(Concluded from June No.)
What is meant, then, by the loss of the soul is the alienation of that "mediator", that Upadhi or vehicle which stands between our personal consciousness and the divine source of all life. This vehicle, we may say, is only lent us. It is our priceless birthright, our "pearl of great price". It becomes ours only as we become merged in it and at one with it. It suffers no decay, undergoes no deterioration, cannot possibly be degraded, but it can be separated from us. We may lose it. The process by which this may be brought about is one of slow deliberate suicide, and while it may have begun long ago it may be completed during the present life, or it may have been completed during a previous existence, and the remnant, after the separation, may have been re-born "soulless" in the present life. This soulless condition does not preclude a large degree of intelligence, we are told; for manas, though originally derived from the higher vehicle, manifests only its lower aspect, as shrewdness, cunning, and particularly that lower intelligence that manifests as self-interest. The original source of this lower manas is a reflection from the higher manas, as that is a reflection of Buddhi, and that again of Atman, or the divine spark. The most potent mark of this soulless condition is supreme selfishness, with utter disregard of the rights or the suffering of others, for as we approach the higher planes their characteristic sign is gentleness and consideration for others. "The Buddha of compassion" is he who has attained full consciousness in the higher manas, and upon whom Buddhi shines (Augoeides) in full light and glory. (Augoeides = shining brightness.)
If the life experience of the individual is a progression in selfishness, rapacity, and cruelty, that person is engulfed in a maelstrom of destruction. He cannot possibly injure anyone so much as he is injuring himself. He may, indeed, cause pain and suffering beyond all expression, but even this is of brief duration and may in the end serve a beneficent purpose to his victim. Furthermore, his evil deeds may become an embodied evil before the final separation occurs. He may give form and impulse to certain elementals, they furnishing the substance, and he thus invokes a demon indeed; and yet one largely attached to himself, its creator. This is the "Dweller of the threshold", the antithesis of his Augoeides, the reflection and embodiment of his own evil deeds in the mirror of Isis, the astral light.
How strange that these plain truths could ever have been so obscured, and the soul-paralyzing dogma of vicarious atonement and the forgiveness of sin put in their place.
"There is a fountain filled with blood
Drawn from Emanuel's veins;
And sinners plunged beneath that flood
Lose all their guilty stains."
What is this but the lullaby of destruction, when we are plainly told that we must "work out our own salvation with fear and trembling"? No spasm of sensuous emotion that leaves innate selfishness unrebuked and heartless cruelty unredeemed can be anything but blinding, paralyzing, and destructive to man. And yet how many hard-hearted, selfish old sinners have gone into ecstasies over that old hymn!
It is high time that this terrible truth should be understood. The mission of Jesus sinks into a shameless farce if Christos be either ignored or denied. Christos is Buddhi-manas, the altruistic motive and consciousness of man united with the Father Atman. Yet this very altruism has been degraded into a mere sentiment, and people have wept over the sufferings of Jesus who had no compassion for their fellowmen. These sentimentalists have passed as they have posed for "Orthodox Christians", and do still, if they be only rich and observe a fair degree of the "proprieties". If the earnest Christian clergyman really desires to know why people shun the churches and why "sinners" remain "unconverted", here is the reason. The longer they shut their eyes to these plain truths the more the churches go to pieces, and presently it will be too late to recover the lost ground. Nothing would so help these real Christians to bring the church back to its pristine purity and really saving power as the truths of Theosophy, and yet there is nothing in which they seemingly have less interest. Very well; the issues are drawn, and the Eternal Truth is no respecter of persons. The new age is marching on with the strides of a mighty giant, and the effort to instill into the measure a little of the old leaven is not in vain. The seed has been planted, and not all on stony ground, and when the crash comes and the churches tumble the seed will have grown into a tree, and many a weary bird will fold its wings in its branches. The church mummeries may vie with mammon and materialism to crush out the higher life of the soul, and yet it shall not altogether die.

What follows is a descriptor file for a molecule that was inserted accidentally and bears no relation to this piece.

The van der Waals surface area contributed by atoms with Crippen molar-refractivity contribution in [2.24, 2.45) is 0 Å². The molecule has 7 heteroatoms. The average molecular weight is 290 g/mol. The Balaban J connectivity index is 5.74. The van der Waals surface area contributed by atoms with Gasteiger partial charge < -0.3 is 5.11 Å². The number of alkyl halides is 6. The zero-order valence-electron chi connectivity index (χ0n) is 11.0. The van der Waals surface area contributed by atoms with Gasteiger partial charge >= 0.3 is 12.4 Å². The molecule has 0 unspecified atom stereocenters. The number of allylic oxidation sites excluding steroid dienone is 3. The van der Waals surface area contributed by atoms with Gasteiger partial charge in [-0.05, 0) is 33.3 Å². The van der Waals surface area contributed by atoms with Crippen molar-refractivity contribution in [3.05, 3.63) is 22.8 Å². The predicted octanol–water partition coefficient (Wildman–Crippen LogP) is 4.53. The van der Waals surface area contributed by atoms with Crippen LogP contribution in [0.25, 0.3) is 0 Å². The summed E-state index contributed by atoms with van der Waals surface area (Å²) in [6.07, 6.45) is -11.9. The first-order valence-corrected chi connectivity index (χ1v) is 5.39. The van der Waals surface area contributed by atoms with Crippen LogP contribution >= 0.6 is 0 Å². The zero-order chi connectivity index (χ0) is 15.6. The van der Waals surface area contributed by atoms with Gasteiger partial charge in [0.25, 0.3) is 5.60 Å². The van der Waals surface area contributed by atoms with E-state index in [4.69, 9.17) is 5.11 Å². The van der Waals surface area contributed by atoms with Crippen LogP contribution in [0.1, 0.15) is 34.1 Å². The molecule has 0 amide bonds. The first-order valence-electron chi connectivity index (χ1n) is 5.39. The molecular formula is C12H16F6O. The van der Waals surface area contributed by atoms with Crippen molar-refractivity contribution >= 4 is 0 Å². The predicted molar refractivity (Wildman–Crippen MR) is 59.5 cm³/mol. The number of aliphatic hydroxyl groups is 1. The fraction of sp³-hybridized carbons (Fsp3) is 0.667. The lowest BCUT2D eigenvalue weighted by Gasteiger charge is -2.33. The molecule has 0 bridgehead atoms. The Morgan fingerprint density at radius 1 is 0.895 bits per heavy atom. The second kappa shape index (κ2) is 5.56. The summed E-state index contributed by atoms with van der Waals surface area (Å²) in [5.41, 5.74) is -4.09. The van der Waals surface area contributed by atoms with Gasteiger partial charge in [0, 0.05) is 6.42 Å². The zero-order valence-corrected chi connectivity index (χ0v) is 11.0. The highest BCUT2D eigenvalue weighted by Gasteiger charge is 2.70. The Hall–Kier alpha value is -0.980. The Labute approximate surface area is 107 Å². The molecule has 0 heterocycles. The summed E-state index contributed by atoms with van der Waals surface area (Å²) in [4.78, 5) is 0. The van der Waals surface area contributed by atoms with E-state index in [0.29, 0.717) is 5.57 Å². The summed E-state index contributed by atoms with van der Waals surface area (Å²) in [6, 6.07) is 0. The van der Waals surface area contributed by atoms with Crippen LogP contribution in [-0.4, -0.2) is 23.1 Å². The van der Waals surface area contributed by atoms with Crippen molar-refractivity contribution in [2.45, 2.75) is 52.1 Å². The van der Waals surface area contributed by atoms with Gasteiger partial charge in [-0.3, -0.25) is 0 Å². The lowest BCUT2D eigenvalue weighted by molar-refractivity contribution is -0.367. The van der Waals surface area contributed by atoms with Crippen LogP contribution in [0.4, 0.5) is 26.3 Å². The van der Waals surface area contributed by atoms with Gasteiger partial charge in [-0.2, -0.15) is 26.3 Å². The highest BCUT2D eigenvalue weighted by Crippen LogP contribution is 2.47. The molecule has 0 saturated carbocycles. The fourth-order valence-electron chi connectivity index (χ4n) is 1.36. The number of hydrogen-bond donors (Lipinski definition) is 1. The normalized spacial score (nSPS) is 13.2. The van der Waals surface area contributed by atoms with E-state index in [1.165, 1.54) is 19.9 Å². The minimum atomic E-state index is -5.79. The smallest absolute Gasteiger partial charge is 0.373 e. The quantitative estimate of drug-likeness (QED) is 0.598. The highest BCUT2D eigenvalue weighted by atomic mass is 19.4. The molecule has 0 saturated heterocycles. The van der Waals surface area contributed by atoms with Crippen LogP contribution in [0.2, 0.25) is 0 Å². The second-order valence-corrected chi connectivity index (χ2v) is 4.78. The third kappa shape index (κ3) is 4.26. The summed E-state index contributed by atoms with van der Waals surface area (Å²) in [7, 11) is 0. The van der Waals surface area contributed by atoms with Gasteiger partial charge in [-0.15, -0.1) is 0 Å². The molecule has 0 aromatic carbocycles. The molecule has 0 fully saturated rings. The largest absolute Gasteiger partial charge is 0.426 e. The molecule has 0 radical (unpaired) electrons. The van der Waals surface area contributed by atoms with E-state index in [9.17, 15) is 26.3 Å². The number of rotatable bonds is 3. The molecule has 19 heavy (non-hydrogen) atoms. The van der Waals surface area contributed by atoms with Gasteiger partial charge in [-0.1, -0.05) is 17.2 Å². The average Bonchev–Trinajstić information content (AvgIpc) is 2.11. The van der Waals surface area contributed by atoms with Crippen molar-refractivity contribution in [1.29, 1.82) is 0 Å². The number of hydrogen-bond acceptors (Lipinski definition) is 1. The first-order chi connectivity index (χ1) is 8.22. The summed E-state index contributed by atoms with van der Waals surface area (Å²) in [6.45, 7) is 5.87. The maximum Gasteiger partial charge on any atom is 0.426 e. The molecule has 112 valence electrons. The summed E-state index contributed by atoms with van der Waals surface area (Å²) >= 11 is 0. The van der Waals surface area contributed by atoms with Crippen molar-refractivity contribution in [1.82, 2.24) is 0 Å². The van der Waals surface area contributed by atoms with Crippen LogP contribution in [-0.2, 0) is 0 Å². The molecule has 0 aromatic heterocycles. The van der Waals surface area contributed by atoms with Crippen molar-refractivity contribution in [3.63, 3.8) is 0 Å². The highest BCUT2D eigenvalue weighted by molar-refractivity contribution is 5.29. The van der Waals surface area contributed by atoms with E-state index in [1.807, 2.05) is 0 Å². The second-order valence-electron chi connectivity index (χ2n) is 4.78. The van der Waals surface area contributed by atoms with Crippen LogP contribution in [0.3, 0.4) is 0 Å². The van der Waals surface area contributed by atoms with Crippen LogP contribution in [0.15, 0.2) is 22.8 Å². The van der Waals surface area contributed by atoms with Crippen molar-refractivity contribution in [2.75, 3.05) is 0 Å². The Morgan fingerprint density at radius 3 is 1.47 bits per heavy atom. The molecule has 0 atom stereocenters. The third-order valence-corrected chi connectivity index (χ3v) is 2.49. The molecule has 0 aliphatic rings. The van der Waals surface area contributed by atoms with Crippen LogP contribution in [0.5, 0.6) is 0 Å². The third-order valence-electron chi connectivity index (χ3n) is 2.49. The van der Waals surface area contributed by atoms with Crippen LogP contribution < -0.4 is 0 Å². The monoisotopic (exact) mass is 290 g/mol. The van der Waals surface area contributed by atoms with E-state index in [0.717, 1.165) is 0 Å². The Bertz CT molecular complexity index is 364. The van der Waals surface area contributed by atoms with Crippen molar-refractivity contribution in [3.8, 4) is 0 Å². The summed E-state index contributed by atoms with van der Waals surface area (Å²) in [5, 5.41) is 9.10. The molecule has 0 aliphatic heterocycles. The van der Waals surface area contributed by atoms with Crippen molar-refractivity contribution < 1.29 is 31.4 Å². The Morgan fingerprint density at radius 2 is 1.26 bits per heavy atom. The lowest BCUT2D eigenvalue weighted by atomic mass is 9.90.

Nowhere in the world today except in the doctrines of Theosophy is the real nature of man taught, so that his origin, his destiny, and the principles that determine his weal or woe may be apprehended. When, in answer to the question "Is the soul of man immortal?", the reply has been made "That depends", people have often turned away solacing themselves with the sophistry, "God is so good that he would not create any soul for destruction". Neither has he. But when the composite nature of man becomes fully apprehended, and a more definite and rational meaning is applied to the word "Soul", the question narrows itself down. Will I, John Smith, preserve in after life the consciousness of my present personality? That depends on whether the said John.Smith exercises his consciousness and employs his powers in those elements or on those planes of his complex being that have in themselves any permanency, or whether they are exercised only in the things that perish. It is not a question of sentiment, but a question of fact, easily deduced by philosophy and justified by analogy. If man lives solely in his body, and his body perishes, so perishes also the consciousness of that man. The monad may be again incarnated, or it may be so separated from its former associations as to begin again in the sub-human planes the long ascent toward human self-consciousness. The theosophical doctrines alone show in what sense and to what extent man is his own creator and his own savior, and equally his own destroyer. These doctrines are not the sole property of the present T. S., nor did they originate with its organization. This is what our Teacher, H. P. B., has been asserting from the beginning. They are old as the world, and have been lost to and recovered by the world again and again. In these brief and disjointed papers the attempt has been made to call attention to this Christian and pre-Christian doctrine of the possible loss of soul, with the hope of inciting inquiry and investigation. Until very recently the true doctrine in this regard was held secret and sacred in the pledge of the initiate: possibly because the Christian dogma of vicarious atonement and the forgiveness of sin had obtained such a hold on the Christian world that no other explanation would be for a moment tolerated. Since the true doctrine has now been given to the world by those who know, the present writer, a humble student, has availed himself of the permission thus accorded of illustrating its transcendent import by way of a few illustrations and suggestions. Those who care to examine it in detail will find many references to it in the writings of Madame Blavatsky, and may become fully informed if they choose. Again I say, if the question were one of immediate and complete annihilation it need not so much concern us, for that were painless and easy. But if this slow decay of the soul must occupy perhaps many lives and involve untold misery before the law of Karma or Divine Justice is satisfied, the question then becomes one of transcendent import. Not an "endless torment in the fires of hell", but suffering, degradation, and despair here on this earth, either in this or in succeeding incarnations.